Dr. Varma reports: Awareness of diabetic retinopathy largely lacking in those with disease
The Illinois Eye and Ear Infirmary is pleased to share this story published in Ocular Surgery News.
OSN Retina, September 2013
Risk factors associated with severe disease include high levels of glycated hemoglobin and duration of diabetes.
The majority of people with diabetic retinopathy are unaware that their condition adversely impacts their eyes, although major risk factors for severe disease have been identified, according to one investigator.
“We found that 70% of patients with diabetic retinopathy were not aware that diabetes had affected their eyes, whereas 62% reported not having visited a diabetes specialist in the past year,” Rohit Varma, MD, MPH, professor and chairman, Illinois Eye and Ear Infirmary, UIC Department of Ophthalmology and Visual Sciences, Chicago, told Ocular Surgery News. Furthermore, one-third of these respondents had not received an eye examination within the last year, Varma said of the study presented at the Scientific Sessions of the American Diabetes Association.
“There is a huge burden of undetected eye disease in the diabetic population,” Varma, the study’s principal investigator, said. “We thought that our study would show only about a 50% unawareness of diabetic retinopathy.”
Varma and colleagues analyzed data from the National Health and Nutrition Survey (NHANES) conducted by the National Center for Health Statistics Centers for Disease Control and Prevention, for the years 2005 to 2008. In the NHANES survey, each of the more than 1,200 diabetic respondents filled out a questionnaire and underwent a retinal exam. In total, 286 people were found to have diabetic retinopathy upon examination.
Rohit Varma, MD, MPH, expected about half of patients to be unaware that diabetes had affected their eyes; instead, the percentage was significantly higher.
“We wanted to know if people who have diabetes are aware that diabetes affects the eyes and of the importance of a yearly eye exam, which includes looking into the back of the eye to ensure that the retina is not impacted by diabetes,” Varma said.
The survey also showed Hispanic diabetic patients were less likely than non-Hispanic whites to be aware that their eyes had been affected.
“This is important because Hispanics have a much higher prevalence of diabetes and the Hispanic population is growing in the United States,” Varma said.
Varma advocates that ophthalmologists educate their fellow primary care practitioners, endocrinologists and diabetes specialists about the need for diabetic patients to be referred for annual eye exams.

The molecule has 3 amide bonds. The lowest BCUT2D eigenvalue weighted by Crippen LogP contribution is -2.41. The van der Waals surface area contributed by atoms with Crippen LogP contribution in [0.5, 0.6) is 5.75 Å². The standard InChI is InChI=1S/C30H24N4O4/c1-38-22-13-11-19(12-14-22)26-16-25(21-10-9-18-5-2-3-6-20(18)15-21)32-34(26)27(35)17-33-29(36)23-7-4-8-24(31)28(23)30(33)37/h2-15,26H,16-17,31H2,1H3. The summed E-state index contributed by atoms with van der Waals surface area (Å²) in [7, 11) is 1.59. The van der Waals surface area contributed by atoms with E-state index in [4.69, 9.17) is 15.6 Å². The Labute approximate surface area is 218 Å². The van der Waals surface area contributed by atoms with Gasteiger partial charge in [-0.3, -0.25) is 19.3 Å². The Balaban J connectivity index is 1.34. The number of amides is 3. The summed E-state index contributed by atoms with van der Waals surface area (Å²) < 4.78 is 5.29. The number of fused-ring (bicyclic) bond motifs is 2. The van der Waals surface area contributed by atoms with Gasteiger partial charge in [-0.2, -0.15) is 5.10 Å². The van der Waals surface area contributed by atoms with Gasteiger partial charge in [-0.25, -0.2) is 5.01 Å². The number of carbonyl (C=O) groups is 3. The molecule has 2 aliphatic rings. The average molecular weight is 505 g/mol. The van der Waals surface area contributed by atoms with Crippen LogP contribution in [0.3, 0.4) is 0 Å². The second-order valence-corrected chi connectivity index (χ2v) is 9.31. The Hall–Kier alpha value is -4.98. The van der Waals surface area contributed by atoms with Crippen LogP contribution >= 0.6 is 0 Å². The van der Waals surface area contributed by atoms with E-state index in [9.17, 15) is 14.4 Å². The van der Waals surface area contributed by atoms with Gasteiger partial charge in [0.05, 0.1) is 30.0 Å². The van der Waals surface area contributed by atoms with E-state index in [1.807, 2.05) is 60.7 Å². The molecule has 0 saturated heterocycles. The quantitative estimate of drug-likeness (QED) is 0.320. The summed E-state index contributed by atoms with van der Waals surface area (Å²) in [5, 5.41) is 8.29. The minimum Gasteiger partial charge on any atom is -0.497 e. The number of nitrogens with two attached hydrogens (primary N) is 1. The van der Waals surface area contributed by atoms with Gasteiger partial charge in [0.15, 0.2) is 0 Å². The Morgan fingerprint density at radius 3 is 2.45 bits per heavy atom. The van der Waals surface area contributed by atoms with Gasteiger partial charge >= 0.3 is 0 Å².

“That is the best way to detect diabetic retinopathy early,” he said. “With early detection, we have very good ways of preventing visual loss from diabetes in the eye.”
Uninsured patients were less likely than insured patients to undergo an eye exam. This gap, however, should be narrowed as more people become insured, he said, in light of ongoing national health care reform.
Once diabetes is diagnosed, the next step is to identify the patients in whom diabetic retinopathy is more likely to develop.
“By identifying which groups of patients are most at risk, we can encourage those groups in particular to schedule an eye exam,” Varma said.
Again, using the NHANES data for the same time period, another study presented at the meeting found two major risk factors for diabetic retinopathy severity: high levels of glycosylated hemoglobin (HbA1c), which is a measure of diabetes control, and duration of diabetes.
“Those people who had poor control of their blood glucose were more likely to develop diabetic retinopathy,” Varma said. “For every percentage higher in the value of HbA1c, there is a 25% higher risk of having more severe diabetic retinopathy as compared to those who have a lower level of HbA1c.”
Likewise, diabetic retinopathy was more likely to develop in people with longer duration of diabetes.
“If a person has had diabetes for at least 10 years, they have a 2.69 times greater chance of having more severe diabetic retinopathy than someone who has had diabetes for less than 10 years,” Varma said.
Non-Hispanic black patients were also 78% more likely than non-Hispanic whites to have more severe diabetic retinopathy.
“None of the risk factors particularly surprise me. This is what was expected,” Varma said. “However, I think the data on non-Hispanic blacks is unique and worth paying careful attention to.”
Increasing duration of diabetes was also associated with increased risk for cardiovascular disease and kidney disease.
“There is going to be an even greater number of people developing diabetes; hence, there will be a greater number of people who will develop diabetic eye disease, which will cause vision loss over time,” Varma said. “Looking forward, this is an even more important problem that we need to address now. People who are at high risk for developing diabetic retinopathy require eye exams and care early in the disease process so we can prevent them from losing vision.”
Varma said diabetic retinopathy has a major impact on the patient’s own quality of life.
“It is also a huge societal burden, both on the families of the patients and as a financial cost to the health care system,” he said. – by Bob Kronemyer